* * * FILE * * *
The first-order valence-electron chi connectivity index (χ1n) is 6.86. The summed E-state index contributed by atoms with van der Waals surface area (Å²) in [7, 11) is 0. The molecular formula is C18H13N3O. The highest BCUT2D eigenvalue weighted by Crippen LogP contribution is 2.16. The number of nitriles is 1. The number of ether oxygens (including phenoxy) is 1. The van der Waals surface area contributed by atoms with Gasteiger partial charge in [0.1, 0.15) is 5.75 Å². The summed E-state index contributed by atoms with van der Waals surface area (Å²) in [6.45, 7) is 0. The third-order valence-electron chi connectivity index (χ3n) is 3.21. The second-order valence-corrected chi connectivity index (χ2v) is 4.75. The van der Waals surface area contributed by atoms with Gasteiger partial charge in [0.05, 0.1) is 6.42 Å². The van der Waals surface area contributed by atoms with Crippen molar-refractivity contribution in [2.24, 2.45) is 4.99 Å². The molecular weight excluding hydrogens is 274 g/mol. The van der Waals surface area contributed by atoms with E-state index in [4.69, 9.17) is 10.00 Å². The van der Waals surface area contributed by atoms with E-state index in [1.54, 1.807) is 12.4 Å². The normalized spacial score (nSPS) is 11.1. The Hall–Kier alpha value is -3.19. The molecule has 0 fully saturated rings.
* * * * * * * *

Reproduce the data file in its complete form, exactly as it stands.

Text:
The first-order valence-electron chi connectivity index (χ1n) is 6.86. The summed E-state index contributed by atoms with van der Waals surface area (Å²) in [7, 11) is 0. The molecular formula is C18H13N3O. The highest BCUT2D eigenvalue weighted by Crippen LogP contribution is 2.16. The number of nitriles is 1. The number of ether oxygens (including phenoxy) is 1. The van der Waals surface area contributed by atoms with Gasteiger partial charge in [0.1, 0.15) is 5.75 Å². The summed E-state index contributed by atoms with van der Waals surface area (Å²) in [6.45, 7) is 0. The third-order valence-electron chi connectivity index (χ3n) is 3.21. The second-order valence-corrected chi connectivity index (χ2v) is 4.75. The van der Waals surface area contributed by atoms with Gasteiger partial charge in [0.05, 0.1) is 6.42 Å². The van der Waals surface area contributed by atoms with Crippen molar-refractivity contribution in [2.24, 2.45) is 4.99 Å². The molecular weight excluding hydrogens is 274 g/mol. The van der Waals surface area contributed by atoms with E-state index in [4.69, 9.17) is 10.00 Å². The van der Waals surface area contributed by atoms with E-state index in [1.54, 1.807) is 12.4 Å². The normalized spacial score (nSPS) is 11.1. The Hall–Kier alpha value is -3.19. The molecule has 0 fully saturated rings.